The Geographical Mobility of Maori in New Zealand
AbstractThis paper describes the geographical location and internal mobility of the Maori ethnic group in New Zealand between 1991 and 2001. It is often suggested that Maori are less mobile than other ethnic groups because of attachment to particular geographical locations. We compare the mobility of Maori in particular locations to the mobility of similar Europeans in those same locations and find that, contrary to this anecdotal evidence, most Maori are, on average, more mobile than Europeans in New Zealand. We do find that the roughly forty percent of Maori who live in areas local to their iwi (tribe) are less mobile than comparable Europeans in those same areas. Defining local areas both based on both traditional iwi locations and current iwi populations, we find suggestive evidence that social ties are more important than land-based attachment in explaining why these Maori are relatively less mobile, but that land-based attachment is also an important impediment to mobility.
Download InfoIf you experience problems downloading a file, check if you have the proper application to view it first. In case of further problems read the IDEAS help page. Note that these files are not on the IDEAS site. Please be patient as the files may be large.
Bibliographic InfoPaper provided by Motu Economic and Public Policy Research in its series Working Papers with number 05_05.
Length: 46 pages
Date of creation: Jul 2005
Date of revision:
Mobility; Migration; Social Networks; New Zealand; Maori; Labour Market Areas;
Other versions of this item:
- J15 - Labor and Demographic Economics - - Demographic Economics - - - Economics of Minorities, Races, and Immigrants; Non-labor Discrimination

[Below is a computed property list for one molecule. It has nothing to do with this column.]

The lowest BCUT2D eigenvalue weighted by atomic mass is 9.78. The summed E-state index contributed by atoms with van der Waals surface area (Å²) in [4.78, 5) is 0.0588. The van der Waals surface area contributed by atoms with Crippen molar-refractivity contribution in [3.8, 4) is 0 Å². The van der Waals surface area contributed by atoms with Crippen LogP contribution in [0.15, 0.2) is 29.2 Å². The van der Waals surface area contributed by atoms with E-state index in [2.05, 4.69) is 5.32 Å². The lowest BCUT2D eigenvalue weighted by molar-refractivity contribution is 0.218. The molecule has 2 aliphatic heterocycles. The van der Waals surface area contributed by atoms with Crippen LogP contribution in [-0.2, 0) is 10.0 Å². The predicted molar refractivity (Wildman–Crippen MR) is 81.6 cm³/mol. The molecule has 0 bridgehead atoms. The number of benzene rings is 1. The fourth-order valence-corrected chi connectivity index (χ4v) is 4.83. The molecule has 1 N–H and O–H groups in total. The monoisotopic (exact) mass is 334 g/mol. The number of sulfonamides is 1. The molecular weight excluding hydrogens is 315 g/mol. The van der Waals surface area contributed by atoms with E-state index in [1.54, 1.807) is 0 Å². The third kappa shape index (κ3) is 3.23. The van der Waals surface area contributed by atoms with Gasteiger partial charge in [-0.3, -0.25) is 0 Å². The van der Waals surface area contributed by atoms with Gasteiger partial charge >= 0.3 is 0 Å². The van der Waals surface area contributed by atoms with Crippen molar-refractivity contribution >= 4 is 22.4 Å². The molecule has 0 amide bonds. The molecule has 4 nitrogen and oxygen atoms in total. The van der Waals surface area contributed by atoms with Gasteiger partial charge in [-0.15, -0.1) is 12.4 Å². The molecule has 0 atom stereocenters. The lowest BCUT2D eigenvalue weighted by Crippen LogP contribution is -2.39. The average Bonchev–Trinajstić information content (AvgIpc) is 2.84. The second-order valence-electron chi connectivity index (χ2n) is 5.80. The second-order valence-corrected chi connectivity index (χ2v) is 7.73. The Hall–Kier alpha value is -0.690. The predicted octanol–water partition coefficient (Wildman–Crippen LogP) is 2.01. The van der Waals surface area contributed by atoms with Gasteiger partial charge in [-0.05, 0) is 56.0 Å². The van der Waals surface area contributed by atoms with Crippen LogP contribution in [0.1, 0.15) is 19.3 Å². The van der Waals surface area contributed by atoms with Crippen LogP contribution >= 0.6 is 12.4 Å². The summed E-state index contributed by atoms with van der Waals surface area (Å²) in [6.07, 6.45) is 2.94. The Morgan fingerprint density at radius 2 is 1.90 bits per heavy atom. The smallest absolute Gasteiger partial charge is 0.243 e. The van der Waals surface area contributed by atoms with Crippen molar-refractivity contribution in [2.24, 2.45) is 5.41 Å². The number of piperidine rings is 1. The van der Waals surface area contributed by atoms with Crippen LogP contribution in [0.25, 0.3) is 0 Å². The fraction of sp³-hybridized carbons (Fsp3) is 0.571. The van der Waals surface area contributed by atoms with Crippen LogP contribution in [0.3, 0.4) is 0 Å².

- J62 - Labor and Demographic Economics - - Mobility, Unemployment, and Vacancies - - - Job, Occupational and Intergenerational Mobility; Promotion
- R23 - Urban, Rural, Regional, Real Estate, and Transportation Economics - - Household Analysis - - - Regional Migration; Regional Labor Markets; Population
Please report citation or reference errors to , or , if you are the registered author of the cited work, log in to your RePEc Author Service profile, click on "citations" and make appropriate adjustments.:
- Suzi Kerr & Dave Maré & William Power & Jason Timmins, 2001. "Internal Mobility in New Zealand," Treasury Working Paper Series 01/04, New Zealand Treasury.
- Carrington, William J & Detragiache, Enrica & Vishwanath, Tara, 1996. "Migration with Endogenous Moving Costs," American Economic Review, American Economic Association, vol. 86(4), pages 909-30, September.
- Renkow, Mitch & Scrimgeour, Frank G., 2005. "Maori/Non-Maori Income Gaps: Do Differences in Worker Mobility Play a Role?," 2005 Annual meeting, July 24-27, Providence, RI 19214, American Agricultural Economics Association (New Name 2008: Agricultural and Applied Economics Association).
- Papps, Kerry L. & Newell, James O., 2002. "Identifying Functional Labour Market Areas in New Zealand: A Reconnaissance Study Using Travel-to-Work Data," IZA Discussion Papers 443, Institute for the Study of Labor (IZA).
- David C Maré & Wai Kin Choy, 2001. "Regional Labour Market Adjustment and the Movements of People: A Review," Treasury Working Paper Series 01/08, New Zealand Treasury.
- David C. Maré & Michelle Poland, 2005.
"Defining Geographic Communities,"
05_09, Motu Economic and Public Policy Research.
For technical questions regarding this item, or to correct its authors, title, abstract, bibliographic or download information, contact: (Tui Head).
If you have authored this item and are not yet registered with RePEc, we encourage you to do it here. This allows to link your profile to this item. It also allows you to accept potential citations to this item that we are uncertain about.
If references are entirely missing, you can add them using this form.
If the full references list an item that is present in RePEc, but the system did not link to it, you can help with this form.
If you know of missing items citing this one, you can help us creating those links by adding the relevant references in the same way as above, for each refering item. If you are a registered author of this item, you may also want to check the "citations" tab in your profile, as there may be some citations waiting for confirmation.
Please note that corrections may take a couple of weeks to filter through the various RePEc services.